London, Jan 28
Scientists say they have taken an important stride in understanding exactly how cholera attacks the human body.
A team at York University says the development could someday pave the way for development of new treatments for the globally significant intestinal disease which kills more than 100,000 people every year.
Cholera is caused by the bacterium Vibrio cholerae, which is able to colonise the intestine usually after consumption of contaminated water or food. Once infection is established, the bacterium secretes a toxin that causes watery diarrhea and ultimately death if not treated rapidly.
In the research, the scientists, led by Gavin Thomas, investigated one of the important routes that V cholera uses to gain this foothold. To be able to grow in the intestine the bacterium harvests and then eats a sugar, called sialic acid, that is present on the surface of our gut cells.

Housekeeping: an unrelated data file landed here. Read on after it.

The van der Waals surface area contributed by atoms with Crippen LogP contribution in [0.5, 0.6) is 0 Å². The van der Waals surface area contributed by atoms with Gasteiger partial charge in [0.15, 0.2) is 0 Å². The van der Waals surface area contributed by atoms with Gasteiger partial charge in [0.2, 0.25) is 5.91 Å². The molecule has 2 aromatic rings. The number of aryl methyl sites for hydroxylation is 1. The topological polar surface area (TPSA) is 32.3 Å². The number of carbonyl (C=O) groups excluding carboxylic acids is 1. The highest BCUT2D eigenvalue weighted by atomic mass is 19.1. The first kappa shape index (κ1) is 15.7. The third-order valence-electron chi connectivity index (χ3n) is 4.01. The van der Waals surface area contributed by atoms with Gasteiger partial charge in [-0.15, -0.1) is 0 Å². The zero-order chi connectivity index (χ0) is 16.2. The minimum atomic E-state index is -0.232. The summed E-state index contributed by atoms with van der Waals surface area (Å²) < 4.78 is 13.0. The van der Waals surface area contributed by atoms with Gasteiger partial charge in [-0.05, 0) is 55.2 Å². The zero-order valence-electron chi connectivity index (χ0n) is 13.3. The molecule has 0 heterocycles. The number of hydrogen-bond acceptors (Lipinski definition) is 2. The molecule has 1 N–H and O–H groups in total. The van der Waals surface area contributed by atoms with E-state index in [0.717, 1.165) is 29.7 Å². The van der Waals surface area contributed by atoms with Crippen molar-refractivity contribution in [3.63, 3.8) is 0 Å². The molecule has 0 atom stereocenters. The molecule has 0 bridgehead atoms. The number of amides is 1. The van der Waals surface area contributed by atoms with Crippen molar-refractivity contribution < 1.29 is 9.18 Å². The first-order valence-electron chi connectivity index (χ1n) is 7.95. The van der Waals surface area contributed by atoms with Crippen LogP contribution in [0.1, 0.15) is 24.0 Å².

The research demonstrates that the pathogen uses a particular kind of transporter called a TRAP transporter to recognise sialic acid and take it up into the cell. The transporter has particular properties that are suited to scavenging the small amount of available sialic acid.
"This work continues our discoveries of how bacteria that grow in our body exploit sialic acid for their survival and help us to take forward our efforts to design chemicals to inhibit these processes in different bacterial pathogens," Thomas said in a release by the university.
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